Steroid Use Gave Athlete an Advantage, and Took Its Toll : Aftermath: Darek Dohy took the drug in high school and college. He got bigger and stronger, but now he's worried.

TIMES STAFF WRITER

"I took football on as a job. Football was like a third parent to me. It taught me a lot about life. It molded me into the person that I am."

Darek Dohy said he used steroids because he loved playing football and wanted to continue playing as long as he could.

His initial exposure to steroids, synthetic derivatives of the male hormone testosterone, came as a sophomore at Arcadia High School. They'll make you bigger, faster and stronger teammates told him.

It's true. Steroids stimulate an increase in muscle mass, tissue and protein, but not without some risk, psychological and physical, to the user.

The NCAA, NFL and The Athletics Congress, the governing body of track and field in the United States, have outlawed steroids and conduct tests on athletes. However, the National Federation of State High School Athletic Assn., the California Interscholastic Federation and the Southern Section do not ban or test for steroids.

For a high school athlete, there is little or no risk of detection and punishment. In Orange County, only Edison has a drug testing program and it's performed on a voluntary basis.

Dohy was a good, but not outstanding high school football player. After transferring to Maranatha in Sierra Madre, he earned all-league and honorable mention all-San Gabriel Valley honors as a linebacker.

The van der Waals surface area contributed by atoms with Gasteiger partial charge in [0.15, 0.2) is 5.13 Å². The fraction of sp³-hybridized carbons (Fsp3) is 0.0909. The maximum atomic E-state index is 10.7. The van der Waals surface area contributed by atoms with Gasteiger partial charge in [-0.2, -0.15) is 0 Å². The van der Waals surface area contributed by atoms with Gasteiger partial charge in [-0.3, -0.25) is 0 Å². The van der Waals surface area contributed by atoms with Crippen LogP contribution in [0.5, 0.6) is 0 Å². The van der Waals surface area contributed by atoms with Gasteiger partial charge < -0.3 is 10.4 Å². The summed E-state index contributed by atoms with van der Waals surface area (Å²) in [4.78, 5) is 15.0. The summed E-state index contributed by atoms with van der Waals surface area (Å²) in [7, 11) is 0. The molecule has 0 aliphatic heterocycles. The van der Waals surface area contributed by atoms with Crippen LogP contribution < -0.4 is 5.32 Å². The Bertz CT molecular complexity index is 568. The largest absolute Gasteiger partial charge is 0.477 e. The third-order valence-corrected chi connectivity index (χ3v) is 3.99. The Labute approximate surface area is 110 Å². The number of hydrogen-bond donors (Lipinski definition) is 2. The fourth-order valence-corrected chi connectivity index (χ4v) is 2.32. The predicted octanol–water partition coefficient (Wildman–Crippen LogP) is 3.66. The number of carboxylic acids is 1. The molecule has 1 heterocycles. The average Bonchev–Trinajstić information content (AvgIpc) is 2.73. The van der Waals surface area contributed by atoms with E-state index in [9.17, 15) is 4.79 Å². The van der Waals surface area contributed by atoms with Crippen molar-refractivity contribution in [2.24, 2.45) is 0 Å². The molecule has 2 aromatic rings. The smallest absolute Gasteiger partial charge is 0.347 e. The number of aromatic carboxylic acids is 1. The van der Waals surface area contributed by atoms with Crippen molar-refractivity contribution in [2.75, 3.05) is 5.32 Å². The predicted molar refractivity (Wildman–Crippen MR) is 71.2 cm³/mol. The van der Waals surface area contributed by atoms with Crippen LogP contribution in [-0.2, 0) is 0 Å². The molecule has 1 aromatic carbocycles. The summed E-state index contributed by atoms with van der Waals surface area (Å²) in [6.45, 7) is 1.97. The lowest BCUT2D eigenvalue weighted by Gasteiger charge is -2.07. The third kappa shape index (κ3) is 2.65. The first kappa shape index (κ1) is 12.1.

He had a handful of college scholarship offers, mostly from out-of-state schools. Only 17 when he graduated, Dohy instead chose to play at Citrus College in nearby Glendora.

In the spring of 1986, shortly before graduating from Maranatha, Dohy took steroids for the first time. He didn't jump into it blindly. He discussed taking the drugs with his parents, read as much as he could on the subject and consulted a physician.

He was able to buy steroids from a man at a local gym and also from dealers in Mexico.

"I was working out a lot, I wanted the advantage," said Dohy, 23, a student at San Diego State who no longer plays football.

"I wanted the extra advantage. I ended up going to (Citrus). I figured I could do some steroids and then move on to a (four-year school). I thought I'd have an advantage.

"If I would have kept playing, and it was beneficial for me to keep taking steroids, I would have."

Dohy's use began slowly. But by the summer of 1986 he started on a six-week cycle of Anadrol, an androgenic anabolic steroid banned by the NFL. Later that year, he also began using Anavar, another drug banned by the NFL.

After taking the drugs for six weeks, he would stop for a three- to four-week period, then return to the drugs.

He said he experienced some "pretty good increases" in his muscle mass that summer, but nothing drastic. He figures he gained about 20 pounds, up to 225. Dohy, who was listed at 6 feet, 215 pounds, in the 1986 Citrus media guide, stopped taking the drugs once the season began.

He lost five pounds during the season, dropping his weight to 220.

But after his freshman season, he resumed taking the drugs and saw a dramatic change.

"One day it all came together," Dohy said. "I went, 'Wow.' I was huge."